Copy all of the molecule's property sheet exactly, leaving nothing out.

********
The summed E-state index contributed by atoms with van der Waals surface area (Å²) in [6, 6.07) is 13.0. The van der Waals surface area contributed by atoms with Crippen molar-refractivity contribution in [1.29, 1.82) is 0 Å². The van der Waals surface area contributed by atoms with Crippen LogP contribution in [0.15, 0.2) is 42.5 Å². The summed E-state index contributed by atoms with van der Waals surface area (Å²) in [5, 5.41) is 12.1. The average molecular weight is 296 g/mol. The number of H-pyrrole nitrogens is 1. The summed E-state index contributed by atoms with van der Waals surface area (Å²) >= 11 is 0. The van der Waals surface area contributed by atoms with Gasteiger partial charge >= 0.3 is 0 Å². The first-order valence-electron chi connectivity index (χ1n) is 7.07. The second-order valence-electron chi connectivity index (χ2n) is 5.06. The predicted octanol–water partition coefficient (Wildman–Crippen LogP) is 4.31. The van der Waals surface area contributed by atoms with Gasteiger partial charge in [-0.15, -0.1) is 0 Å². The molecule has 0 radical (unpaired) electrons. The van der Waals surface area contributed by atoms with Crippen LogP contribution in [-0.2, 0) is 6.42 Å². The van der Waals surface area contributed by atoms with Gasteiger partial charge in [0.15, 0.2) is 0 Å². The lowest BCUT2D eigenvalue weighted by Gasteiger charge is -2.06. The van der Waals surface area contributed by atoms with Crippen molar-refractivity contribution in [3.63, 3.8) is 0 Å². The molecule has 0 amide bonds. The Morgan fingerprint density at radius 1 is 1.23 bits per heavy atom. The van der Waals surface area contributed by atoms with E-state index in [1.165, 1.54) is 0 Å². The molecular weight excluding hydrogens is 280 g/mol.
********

The summed E-state index contributed by atoms with van der Waals surface area (Å²) in [6, 6.07) is 13.0. The van der Waals surface area contributed by atoms with Crippen molar-refractivity contribution in [1.29, 1.82) is 0 Å². The van der Waals surface area contributed by atoms with Crippen LogP contribution in [0.15, 0.2) is 42.5 Å². The summed E-state index contributed by atoms with van der Waals surface area (Å²) in [5, 5.41) is 12.1. The average molecular weight is 296 g/mol. The number of H-pyrrole nitrogens is 1. The summed E-state index contributed by atoms with van der Waals surface area (Å²) >= 11 is 0. The van der Waals surface area contributed by atoms with Gasteiger partial charge >= 0.3 is 0 Å². The first-order valence-electron chi connectivity index (χ1n) is 7.07. The second-order valence-electron chi connectivity index (χ2n) is 5.06. The predicted octanol–water partition coefficient (Wildman–Crippen LogP) is 4.31. The van der Waals surface area contributed by atoms with Gasteiger partial charge in [-0.15, -0.1) is 0 Å². The molecule has 0 radical (unpaired) electrons. The van der Waals surface area contributed by atoms with Crippen LogP contribution in [-0.2, 0) is 6.42 Å². The van der Waals surface area contributed by atoms with Gasteiger partial charge in [0.15, 0.2) is 0 Å². The lowest BCUT2D eigenvalue weighted by Gasteiger charge is -2.06. The van der Waals surface area contributed by atoms with Crippen molar-refractivity contribution in [3.63, 3.8) is 0 Å². The molecule has 0 amide bonds. The Morgan fingerprint density at radius 1 is 1.23 bits per heavy atom. The van der Waals surface area contributed by atoms with E-state index in [1.165, 1.54) is 0 Å². The molecular weight excluding hydrogens is 280 g/mol.